At the higher secondary level students who opt under the Social Sciences/Humanities stream are given an opportunity to get introduced to the diverse concerns of a Political Scientist. At this level course also need to enable students to engage with political process that surrounds them and provide them with an understanding of the historical context that has shaped the present. The different courses introduce the students to the various streams of the discipline
of political science: political theory, Indian politics and international politics. Concerns of the other two streams — comparative politics and public administration — are accommodated at different places in these courses. In introducing these streams, special care has been taken not to burden the students with the current jargon of the discipline. The basic idea here is to lay the foundations for a serious engagement with the discipline at the BA stage rather than anticipate the BA syllabus.
The specific objectives of the course are indicated in the preamble to the syllabus for each year.
Course I Class XI: Indian Constitution at Work
This course seeks to deepen the understanding of the provisions and the working of the Constitution of India for students who have opted for Political Science. Deepening of understanding may require in some cases providing more detailed information about the articles and clauses of the Constitution; but in most parts the course will avoid overemphasis on legal technicalities and seek to focus instead on explaining the rationale and the real life consequences of the constitutional provision. At this stage the student should be initiated into thinking of the Constitution as a political document that reflects the values of a society at a given point of time. The institutional
structure that emanates from the Constitution should be seen as one possible political arrangement that has real life political consequences. The students should also be encouraged to think of the Constitution as a living document that has constantly evolved and is still in the process of further refinement. Accordingly, the course has grouped the constitutional provision under a few themes.
Each thematic follows a pattern:
• It takes up the rationale or the underlying philosophy behind that part of Constitution.
• It spells out the constitutional provisions in relevant details (mostly avoiding legal matters of technical interest or the wording and number of the articles and clauses of the Constitution); and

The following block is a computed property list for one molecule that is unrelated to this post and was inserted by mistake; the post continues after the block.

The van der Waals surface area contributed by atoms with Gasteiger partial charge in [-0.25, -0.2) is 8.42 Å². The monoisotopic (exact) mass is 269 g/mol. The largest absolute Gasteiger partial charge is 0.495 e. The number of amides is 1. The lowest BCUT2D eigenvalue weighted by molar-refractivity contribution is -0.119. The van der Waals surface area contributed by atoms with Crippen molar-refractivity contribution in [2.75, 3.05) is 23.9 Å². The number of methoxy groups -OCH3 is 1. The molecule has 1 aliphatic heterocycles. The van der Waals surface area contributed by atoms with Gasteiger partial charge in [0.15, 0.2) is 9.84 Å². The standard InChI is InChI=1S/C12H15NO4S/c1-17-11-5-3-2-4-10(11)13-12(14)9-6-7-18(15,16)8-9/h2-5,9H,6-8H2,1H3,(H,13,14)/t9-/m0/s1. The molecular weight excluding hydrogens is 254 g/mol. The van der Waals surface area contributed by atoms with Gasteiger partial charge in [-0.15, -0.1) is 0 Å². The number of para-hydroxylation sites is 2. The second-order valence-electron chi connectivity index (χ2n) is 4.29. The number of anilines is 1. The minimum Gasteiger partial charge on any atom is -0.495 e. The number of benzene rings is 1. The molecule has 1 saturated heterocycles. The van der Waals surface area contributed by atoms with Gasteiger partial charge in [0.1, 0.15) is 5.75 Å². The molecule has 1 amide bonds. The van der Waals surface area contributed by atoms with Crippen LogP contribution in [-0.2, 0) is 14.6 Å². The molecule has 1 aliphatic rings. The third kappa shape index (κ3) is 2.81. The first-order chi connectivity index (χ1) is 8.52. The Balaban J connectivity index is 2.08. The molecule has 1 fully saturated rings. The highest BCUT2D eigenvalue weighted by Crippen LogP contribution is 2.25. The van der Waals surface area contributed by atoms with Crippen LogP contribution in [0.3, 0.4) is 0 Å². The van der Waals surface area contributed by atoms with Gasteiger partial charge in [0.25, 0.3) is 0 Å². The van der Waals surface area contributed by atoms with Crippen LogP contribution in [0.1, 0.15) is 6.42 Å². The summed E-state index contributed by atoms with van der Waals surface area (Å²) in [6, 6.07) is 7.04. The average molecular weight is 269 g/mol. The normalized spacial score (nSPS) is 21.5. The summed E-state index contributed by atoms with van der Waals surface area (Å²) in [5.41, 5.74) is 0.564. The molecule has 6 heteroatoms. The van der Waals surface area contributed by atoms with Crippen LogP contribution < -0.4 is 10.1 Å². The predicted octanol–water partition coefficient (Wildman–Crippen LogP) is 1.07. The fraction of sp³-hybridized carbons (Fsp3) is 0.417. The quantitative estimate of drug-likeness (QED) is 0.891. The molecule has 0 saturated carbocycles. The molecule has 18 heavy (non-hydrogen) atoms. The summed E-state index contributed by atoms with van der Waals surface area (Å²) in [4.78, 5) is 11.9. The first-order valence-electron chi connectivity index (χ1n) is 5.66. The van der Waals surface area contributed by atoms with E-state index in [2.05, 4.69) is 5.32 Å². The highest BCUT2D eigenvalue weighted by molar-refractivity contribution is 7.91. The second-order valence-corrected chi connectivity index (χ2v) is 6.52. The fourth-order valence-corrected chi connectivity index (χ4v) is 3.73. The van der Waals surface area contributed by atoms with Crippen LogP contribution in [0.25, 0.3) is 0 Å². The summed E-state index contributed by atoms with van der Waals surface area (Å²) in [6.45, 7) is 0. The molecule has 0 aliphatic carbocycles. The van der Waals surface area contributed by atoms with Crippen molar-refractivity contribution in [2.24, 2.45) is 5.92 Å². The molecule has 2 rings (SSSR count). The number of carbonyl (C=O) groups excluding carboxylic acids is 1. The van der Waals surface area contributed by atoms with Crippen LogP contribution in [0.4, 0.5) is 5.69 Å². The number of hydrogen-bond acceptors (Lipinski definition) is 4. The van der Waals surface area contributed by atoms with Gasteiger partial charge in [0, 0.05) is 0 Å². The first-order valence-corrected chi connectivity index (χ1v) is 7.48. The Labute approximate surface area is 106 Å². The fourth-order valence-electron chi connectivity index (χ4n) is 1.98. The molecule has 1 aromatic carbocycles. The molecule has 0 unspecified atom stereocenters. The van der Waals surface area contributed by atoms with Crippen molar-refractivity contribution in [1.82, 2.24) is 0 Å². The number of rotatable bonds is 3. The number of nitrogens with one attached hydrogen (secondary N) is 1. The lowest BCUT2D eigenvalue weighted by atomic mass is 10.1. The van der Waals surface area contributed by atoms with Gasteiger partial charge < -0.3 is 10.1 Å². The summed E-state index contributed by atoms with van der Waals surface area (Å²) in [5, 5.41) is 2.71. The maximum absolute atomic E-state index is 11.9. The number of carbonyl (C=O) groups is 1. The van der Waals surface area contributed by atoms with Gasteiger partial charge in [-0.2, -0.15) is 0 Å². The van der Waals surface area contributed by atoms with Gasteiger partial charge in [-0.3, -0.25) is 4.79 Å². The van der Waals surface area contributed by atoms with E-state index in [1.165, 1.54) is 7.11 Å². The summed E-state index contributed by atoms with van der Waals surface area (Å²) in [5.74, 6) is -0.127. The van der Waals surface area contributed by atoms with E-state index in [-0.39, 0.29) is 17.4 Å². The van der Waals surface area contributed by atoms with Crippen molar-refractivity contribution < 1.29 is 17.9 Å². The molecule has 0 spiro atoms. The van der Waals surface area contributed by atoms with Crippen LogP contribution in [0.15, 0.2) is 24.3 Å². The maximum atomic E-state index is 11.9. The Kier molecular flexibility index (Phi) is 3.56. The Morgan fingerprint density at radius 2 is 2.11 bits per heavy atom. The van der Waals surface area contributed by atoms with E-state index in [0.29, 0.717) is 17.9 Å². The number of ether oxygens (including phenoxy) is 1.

• Discusses how the provisions have actually played out in real life.
• For deepening the understanding of the Constitution and its working, it is proposed to illustrate each course with one example (case law, event or political dispute) from the working of the Constitution in India, and
• An example from outside India to illustrate how the institutional mechanism could have been different from what it is.
This course leads to the course on Politics in India since Independence in Class XII.
• Enable students to understand historical processes and circumstances in which the Constitution was drafted.
• Provide opportunity for students to be familiar with the diverse visions that guided the makers of the Indian Constitution.
• Enables students to identify the certain key features of the Constitution and compare these to other constitutions in the world.
• Analyse the ways in which the provisions of the Constitution have worked in real political life.
1. Making of the Constitution: Why do we need a constitution? What does a constitution do? Who made our Constitution? How did the country’s partition affect the working of the Constituent Assembly? What were the sources of the Constitution?
2. Fundamental Rights: Why do we need for bill of rights in a Constitution? What are the fundamental rights provided by the Constitution? Why was the right to property removed from Fundamental Rights? How have the interpretations by the courts influenced Fundamental Rights? How has provision of Fundamental Rights provided the basis for civil liberties movement in India? What are the Fundamental Duties?
3. System of representational democracy: What are the different methods of elections? How do these
methods affect parties and politics? Why was the first past the post system chosen in India? What have been the effects of this system? Why is there a system of reserved seats? What are the provisions to ensure free and fair elections? What does the Election Commission do?
4. Executive in a parliamentary system: Why was the parliamentary system chosen over other forms of government? Why does the parliamentary system need a constitutional head? How are the Prime Minister and the Chief Ministers elected? What are the formal and real powers of the President of India? What are the powers of the Prime Minster or the Chief Minister and the Council of Ministers? What are the powers of the Governor?